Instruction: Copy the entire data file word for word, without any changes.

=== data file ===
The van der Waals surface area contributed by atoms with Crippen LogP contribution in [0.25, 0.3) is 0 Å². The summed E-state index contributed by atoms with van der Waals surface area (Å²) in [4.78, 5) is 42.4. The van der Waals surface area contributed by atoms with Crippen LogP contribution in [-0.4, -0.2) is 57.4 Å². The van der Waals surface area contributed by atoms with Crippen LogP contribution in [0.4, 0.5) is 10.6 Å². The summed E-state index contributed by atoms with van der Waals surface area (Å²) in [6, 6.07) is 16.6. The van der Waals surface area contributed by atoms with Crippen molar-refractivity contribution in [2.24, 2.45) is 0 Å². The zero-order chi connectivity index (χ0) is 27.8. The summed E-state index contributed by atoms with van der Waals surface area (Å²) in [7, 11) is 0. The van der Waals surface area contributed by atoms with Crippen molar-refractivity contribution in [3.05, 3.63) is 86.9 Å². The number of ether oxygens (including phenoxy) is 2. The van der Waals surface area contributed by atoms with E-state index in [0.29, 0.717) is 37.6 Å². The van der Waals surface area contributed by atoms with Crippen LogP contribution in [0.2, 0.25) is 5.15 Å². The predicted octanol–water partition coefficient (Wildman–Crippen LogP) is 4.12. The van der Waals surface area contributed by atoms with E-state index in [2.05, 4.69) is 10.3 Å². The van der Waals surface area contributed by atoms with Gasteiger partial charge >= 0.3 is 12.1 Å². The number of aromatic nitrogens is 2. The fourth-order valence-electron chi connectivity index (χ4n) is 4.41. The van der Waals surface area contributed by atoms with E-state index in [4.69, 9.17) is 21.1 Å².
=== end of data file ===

The van der Waals surface area contributed by atoms with Crippen LogP contribution in [0.25, 0.3) is 0 Å². The summed E-state index contributed by atoms with van der Waals surface area (Å²) in [4.78, 5) is 42.4. The van der Waals surface area contributed by atoms with Crippen LogP contribution in [-0.4, -0.2) is 57.4 Å². The van der Waals surface area contributed by atoms with Crippen LogP contribution in [0.4, 0.5) is 10.6 Å². The summed E-state index contributed by atoms with van der Waals surface area (Å²) in [6, 6.07) is 16.6. The van der Waals surface area contributed by atoms with Crippen molar-refractivity contribution in [2.24, 2.45) is 0 Å². The zero-order chi connectivity index (χ0) is 27.8. The summed E-state index contributed by atoms with van der Waals surface area (Å²) in [7, 11) is 0. The van der Waals surface area contributed by atoms with Crippen molar-refractivity contribution in [3.05, 3.63) is 86.9 Å². The number of ether oxygens (including phenoxy) is 2. The van der Waals surface area contributed by atoms with E-state index in [0.29, 0.717) is 37.6 Å². The van der Waals surface area contributed by atoms with Crippen LogP contribution in [0.2, 0.25) is 5.15 Å². The predicted octanol–water partition coefficient (Wildman–Crippen LogP) is 4.12. The van der Waals surface area contributed by atoms with E-state index in [2.05, 4.69) is 10.3 Å². The van der Waals surface area contributed by atoms with Gasteiger partial charge >= 0.3 is 12.1 Å². The number of aromatic nitrogens is 2. The fourth-order valence-electron chi connectivity index (χ4n) is 4.41. The van der Waals surface area contributed by atoms with E-state index in [4.69, 9.17) is 21.1 Å².